Raavi may appear no-frills from the outside, but it is home to London’s best seekh kebabs. This hole-in-the-wall tandoori grill house is a Drummond Street stalwart for good reason: Pakistani expats flock here for a taste of home. It’s also perfect for a pit-stop between catching trains, as it’s but a stone’s throw from Euston Station. —Salma Haidrani
125 Drummond Street, NW1 2HL
If only Phantom Thread’s Reynolds Woodcock had made his infamous breakfast order at Antepliler Kunefe Salonu, then he would have had no trouble deciding what to get. Here there is one choice and one choice only: kunefe. Everything about this dessert embraces overkill, but crucially stops just short of cloying. Wiry discs of kadayif pastry are stuffed with cheese and fried in a copper skillet, before being drenched in syrup and Antep pistachios. There’s the option of clotted cream on top, which is such a perfect pairing its barely even a choice at all. The only drink is black tea; bracingly bitter and hot from the samovar, and vital for cutting through the richness. Really the only thing for a hungry boy to decide is whether to share or have a whole one. —Jonathan Nunn
46 Green Lanes, N4 1AG
At the weekends, liquor isn’t just poured over pie and mash at old-school gaff F Cooke. Every Thursday, Friday and Saturday, the shop opens late for its ‘cocktail club’, serving “East End meets the tropics” drinks. Knock back a rum old fashioned, a couple of piña coladas or, for the brave, jellied eel house punch. Also, there’s no better drinking food than a hearty side of pastry and carbs. Cheers to that. —Daisy Meager
9 Broadway Market, E8 4PH
Asian accented dishes drive the reassuringly short menu at Arch Rivals, run by chef Michael Sanders and Karen Bundgaard. The bar occupies an arch on a stretch of Forest Gate’s Winchelsea Road that now has more than enough going on to justify bedding in for the evening in E7; neighbours include The Wanstead Tap and Burgess and Hall wines.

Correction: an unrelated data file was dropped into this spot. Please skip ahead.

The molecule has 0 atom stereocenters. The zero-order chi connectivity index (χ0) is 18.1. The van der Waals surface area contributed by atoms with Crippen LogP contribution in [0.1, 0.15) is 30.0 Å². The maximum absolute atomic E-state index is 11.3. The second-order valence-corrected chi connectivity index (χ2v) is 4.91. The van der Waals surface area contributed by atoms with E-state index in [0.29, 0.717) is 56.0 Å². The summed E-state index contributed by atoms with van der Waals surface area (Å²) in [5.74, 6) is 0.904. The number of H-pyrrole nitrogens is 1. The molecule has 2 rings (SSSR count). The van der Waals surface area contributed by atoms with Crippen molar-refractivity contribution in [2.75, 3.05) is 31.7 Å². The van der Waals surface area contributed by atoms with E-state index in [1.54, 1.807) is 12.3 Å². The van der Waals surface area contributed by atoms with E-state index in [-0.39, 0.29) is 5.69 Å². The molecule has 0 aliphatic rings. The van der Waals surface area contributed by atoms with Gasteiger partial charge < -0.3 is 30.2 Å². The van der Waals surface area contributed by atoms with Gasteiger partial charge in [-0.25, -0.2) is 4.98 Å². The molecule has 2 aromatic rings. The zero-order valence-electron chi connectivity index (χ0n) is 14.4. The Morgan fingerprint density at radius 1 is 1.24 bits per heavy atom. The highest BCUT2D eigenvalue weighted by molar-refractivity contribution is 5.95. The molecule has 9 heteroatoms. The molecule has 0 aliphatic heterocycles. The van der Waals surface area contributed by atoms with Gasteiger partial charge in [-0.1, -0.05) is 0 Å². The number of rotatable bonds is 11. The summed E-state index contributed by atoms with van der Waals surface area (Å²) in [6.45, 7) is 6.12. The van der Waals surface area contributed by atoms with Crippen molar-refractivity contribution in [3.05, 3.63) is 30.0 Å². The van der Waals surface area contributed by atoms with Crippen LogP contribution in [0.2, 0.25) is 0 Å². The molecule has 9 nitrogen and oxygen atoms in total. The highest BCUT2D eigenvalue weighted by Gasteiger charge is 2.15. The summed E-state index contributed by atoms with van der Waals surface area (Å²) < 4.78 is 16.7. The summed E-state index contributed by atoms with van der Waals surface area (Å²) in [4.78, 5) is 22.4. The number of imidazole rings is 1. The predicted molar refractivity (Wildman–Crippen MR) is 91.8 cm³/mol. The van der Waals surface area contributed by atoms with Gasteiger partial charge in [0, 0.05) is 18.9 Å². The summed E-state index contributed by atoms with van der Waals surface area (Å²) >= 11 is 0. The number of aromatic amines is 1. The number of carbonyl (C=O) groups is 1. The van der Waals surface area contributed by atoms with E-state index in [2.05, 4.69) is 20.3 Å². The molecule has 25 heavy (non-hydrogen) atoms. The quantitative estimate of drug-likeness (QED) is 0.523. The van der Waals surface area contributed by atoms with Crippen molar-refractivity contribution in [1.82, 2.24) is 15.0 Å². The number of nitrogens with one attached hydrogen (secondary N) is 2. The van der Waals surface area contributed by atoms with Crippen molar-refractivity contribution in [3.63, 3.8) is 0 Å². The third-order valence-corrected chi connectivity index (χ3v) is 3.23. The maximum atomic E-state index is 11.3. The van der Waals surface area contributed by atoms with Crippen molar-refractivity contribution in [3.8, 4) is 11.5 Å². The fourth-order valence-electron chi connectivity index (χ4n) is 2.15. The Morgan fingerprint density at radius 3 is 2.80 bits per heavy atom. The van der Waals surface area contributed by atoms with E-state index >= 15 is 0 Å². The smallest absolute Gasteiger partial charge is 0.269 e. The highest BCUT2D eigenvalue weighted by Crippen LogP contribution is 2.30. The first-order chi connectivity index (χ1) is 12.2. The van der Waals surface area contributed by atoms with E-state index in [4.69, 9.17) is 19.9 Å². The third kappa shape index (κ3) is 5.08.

The menu takes inspiration from NYC chefs Danny Bowien (Mission Chinese) and David Chang (Momofuku), featuring the likes of kedgeree fried rice; fried chicken with ‘Mission Chinese’ spice, mushroom mapo tofu with jalapeño cornbread, onglet steak ssäm with lettuce and kimchi, and dan dan fried rice — the mouth-numbing hum of Sichuan peppercorns features all over.
A sharply chosen list of beers and wines features local Forest Gate brewery Pretty Decent Beer Co.
A recent, outrageous brunch dish of ‘sausage and egg (Mc)Muffin’ featured its “rip-off of the Golden Arches classic” with free-range sausage patty, American cheese, slow cooked egg yolks and kimchi ketchup: In other words, an Exocet missile aimed squarely at the most savage of hangovers. —Zeren Wilson
361 Winchelsea Rd, E7 0AQ
Lucky old Archbishop of Canterbury having this place on his doorstep. Sitting in the grounds of Lambeth Palace, the Garden Café is in culinary no-man’s land, but repays a brisk hike along the Embankment. The set-up can feel a bit austere if it’s quiet (imagine a large Scandinavian potting shed), but the menu is as jolly as can be on a Bank Holiday weekend. It’s mostly assemblages of good things, pace Fergus Henderson and Jeremy Lee: trotter and nduja croquettes, mutton with peas, turnips and wild garlic, seasonal fruits smooshed with meringue and whipped cream. The wine list is short but strikingly well priced, and there’s no extra charge for the (totally delicious) bread. Talk about the answer to a prayer. —Emma Hughes
5 Lambeth Palace Road, Lambeth, SE1 7LB